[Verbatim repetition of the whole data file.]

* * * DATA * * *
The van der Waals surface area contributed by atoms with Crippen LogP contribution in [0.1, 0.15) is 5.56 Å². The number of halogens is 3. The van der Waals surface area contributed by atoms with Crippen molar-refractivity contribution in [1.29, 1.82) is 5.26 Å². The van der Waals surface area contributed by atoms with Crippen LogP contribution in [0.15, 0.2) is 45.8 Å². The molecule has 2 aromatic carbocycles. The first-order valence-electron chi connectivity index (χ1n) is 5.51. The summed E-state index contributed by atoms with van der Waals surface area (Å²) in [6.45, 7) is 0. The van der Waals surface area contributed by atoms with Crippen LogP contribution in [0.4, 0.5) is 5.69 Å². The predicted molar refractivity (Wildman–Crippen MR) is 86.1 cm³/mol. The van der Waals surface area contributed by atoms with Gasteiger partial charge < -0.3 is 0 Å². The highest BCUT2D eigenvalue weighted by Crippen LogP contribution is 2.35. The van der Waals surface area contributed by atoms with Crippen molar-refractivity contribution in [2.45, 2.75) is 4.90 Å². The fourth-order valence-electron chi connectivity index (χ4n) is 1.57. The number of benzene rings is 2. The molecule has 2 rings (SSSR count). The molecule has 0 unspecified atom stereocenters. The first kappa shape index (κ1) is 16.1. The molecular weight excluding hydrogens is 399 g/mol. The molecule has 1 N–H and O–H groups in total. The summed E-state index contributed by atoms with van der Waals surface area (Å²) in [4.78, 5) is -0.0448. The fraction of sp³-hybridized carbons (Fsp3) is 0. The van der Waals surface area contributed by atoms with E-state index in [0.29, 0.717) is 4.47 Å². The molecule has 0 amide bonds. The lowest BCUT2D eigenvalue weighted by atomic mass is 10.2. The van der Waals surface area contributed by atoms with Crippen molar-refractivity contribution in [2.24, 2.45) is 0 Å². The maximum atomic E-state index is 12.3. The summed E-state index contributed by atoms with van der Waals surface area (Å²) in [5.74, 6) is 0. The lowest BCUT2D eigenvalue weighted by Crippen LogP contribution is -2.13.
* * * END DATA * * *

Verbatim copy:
The van der Waals surface area contributed by atoms with Crippen LogP contribution in [0.1, 0.15) is 5.56 Å². The number of halogens is 3. The van der Waals surface area contributed by atoms with Crippen molar-refractivity contribution in [1.29, 1.82) is 5.26 Å². The van der Waals surface area contributed by atoms with Crippen LogP contribution in [0.15, 0.2) is 45.8 Å². The molecule has 2 aromatic carbocycles. The first-order valence-electron chi connectivity index (χ1n) is 5.51. The summed E-state index contributed by atoms with van der Waals surface area (Å²) in [6.45, 7) is 0. The van der Waals surface area contributed by atoms with Crippen LogP contribution in [0.4, 0.5) is 5.69 Å². The predicted molar refractivity (Wildman–Crippen MR) is 86.1 cm³/mol. The van der Waals surface area contributed by atoms with Gasteiger partial charge < -0.3 is 0 Å². The highest BCUT2D eigenvalue weighted by Crippen LogP contribution is 2.35. The van der Waals surface area contributed by atoms with Crippen molar-refractivity contribution in [2.45, 2.75) is 4.90 Å². The fourth-order valence-electron chi connectivity index (χ4n) is 1.57. The number of benzene rings is 2. The molecule has 2 rings (SSSR count). The molecule has 0 unspecified atom stereocenters. The first kappa shape index (κ1) is 16.1. The molecular weight excluding hydrogens is 399 g/mol. The molecule has 1 N–H and O–H groups in total. The summed E-state index contributed by atoms with van der Waals surface area (Å²) in [4.78, 5) is -0.0448. The fraction of sp³-hybridized carbons (Fsp3) is 0. The van der Waals surface area contributed by atoms with E-state index in [0.29, 0.717) is 4.47 Å². The molecule has 0 amide bonds. The lowest BCUT2D eigenvalue weighted by atomic mass is 10.2. The van der Waals surface area contributed by atoms with Crippen molar-refractivity contribution in [2.24, 2.45) is 0 Å². The maximum atomic E-state index is 12.3. The summed E-state index contributed by atoms with van der Waals surface area (Å²) in [5.74, 6) is 0. The lowest BCUT2D eigenvalue weighted by Crippen LogP contribution is -2.13.